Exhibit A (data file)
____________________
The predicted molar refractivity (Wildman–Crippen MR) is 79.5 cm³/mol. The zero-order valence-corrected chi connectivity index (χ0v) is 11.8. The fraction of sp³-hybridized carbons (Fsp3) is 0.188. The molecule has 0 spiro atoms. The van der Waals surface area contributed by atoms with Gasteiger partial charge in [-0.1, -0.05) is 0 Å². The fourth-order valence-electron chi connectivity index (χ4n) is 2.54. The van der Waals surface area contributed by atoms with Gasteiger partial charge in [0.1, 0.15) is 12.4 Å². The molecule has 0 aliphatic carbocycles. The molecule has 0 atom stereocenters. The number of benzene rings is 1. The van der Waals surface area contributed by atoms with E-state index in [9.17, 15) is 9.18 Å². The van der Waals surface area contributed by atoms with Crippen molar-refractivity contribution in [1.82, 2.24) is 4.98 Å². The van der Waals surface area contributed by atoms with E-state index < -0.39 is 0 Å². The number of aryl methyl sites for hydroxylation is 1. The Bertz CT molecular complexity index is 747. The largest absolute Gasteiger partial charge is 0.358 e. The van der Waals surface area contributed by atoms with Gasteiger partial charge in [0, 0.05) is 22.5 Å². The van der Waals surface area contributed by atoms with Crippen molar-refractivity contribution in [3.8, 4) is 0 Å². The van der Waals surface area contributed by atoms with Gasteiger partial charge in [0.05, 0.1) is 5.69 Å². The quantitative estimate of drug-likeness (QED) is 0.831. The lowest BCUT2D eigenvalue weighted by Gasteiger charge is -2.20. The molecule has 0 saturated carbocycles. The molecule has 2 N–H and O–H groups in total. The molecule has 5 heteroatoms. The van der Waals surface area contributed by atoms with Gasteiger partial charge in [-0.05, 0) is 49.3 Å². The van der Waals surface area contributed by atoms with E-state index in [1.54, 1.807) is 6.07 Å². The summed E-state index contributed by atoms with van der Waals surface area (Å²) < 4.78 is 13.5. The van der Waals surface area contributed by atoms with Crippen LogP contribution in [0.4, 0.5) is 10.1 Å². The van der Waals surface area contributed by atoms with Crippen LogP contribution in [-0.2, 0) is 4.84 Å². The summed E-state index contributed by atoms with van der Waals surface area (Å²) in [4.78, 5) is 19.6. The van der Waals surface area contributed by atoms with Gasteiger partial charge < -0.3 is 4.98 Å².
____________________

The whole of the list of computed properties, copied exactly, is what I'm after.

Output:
The predicted molar refractivity (Wildman–Crippen MR) is 79.5 cm³/mol. The zero-order valence-corrected chi connectivity index (χ0v) is 11.8. The fraction of sp³-hybridized carbons (Fsp3) is 0.188. The molecule has 0 spiro atoms. The van der Waals surface area contributed by atoms with Gasteiger partial charge in [-0.1, -0.05) is 0 Å². The fourth-order valence-electron chi connectivity index (χ4n) is 2.54. The van der Waals surface area contributed by atoms with Gasteiger partial charge in [0.1, 0.15) is 12.4 Å². The molecule has 0 aliphatic carbocycles. The molecule has 0 atom stereocenters. The number of benzene rings is 1. The van der Waals surface area contributed by atoms with E-state index in [9.17, 15) is 9.18 Å². The van der Waals surface area contributed by atoms with Crippen molar-refractivity contribution in [1.82, 2.24) is 4.98 Å². The van der Waals surface area contributed by atoms with E-state index < -0.39 is 0 Å². The number of aryl methyl sites for hydroxylation is 1. The Bertz CT molecular complexity index is 747. The largest absolute Gasteiger partial charge is 0.358 e. The van der Waals surface area contributed by atoms with Gasteiger partial charge in [0, 0.05) is 22.5 Å². The van der Waals surface area contributed by atoms with Crippen molar-refractivity contribution in [3.8, 4) is 0 Å². The van der Waals surface area contributed by atoms with Gasteiger partial charge in [0.05, 0.1) is 5.69 Å². The quantitative estimate of drug-likeness (QED) is 0.831. The lowest BCUT2D eigenvalue weighted by Gasteiger charge is -2.20. The molecule has 0 saturated carbocycles. The molecule has 2 N–H and O–H groups in total. The molecule has 5 heteroatoms. The van der Waals surface area contributed by atoms with Gasteiger partial charge in [-0.05, 0) is 49.3 Å². The van der Waals surface area contributed by atoms with E-state index in [1.54, 1.807) is 6.07 Å². The summed E-state index contributed by atoms with van der Waals surface area (Å²) < 4.78 is 13.5. The van der Waals surface area contributed by atoms with Crippen LogP contribution in [0.4, 0.5) is 10.1 Å². The van der Waals surface area contributed by atoms with Crippen LogP contribution in [-0.2, 0) is 4.84 Å². The summed E-state index contributed by atoms with van der Waals surface area (Å²) in [4.78, 5) is 19.6. The van der Waals surface area contributed by atoms with Gasteiger partial charge < -0.3 is 4.98 Å².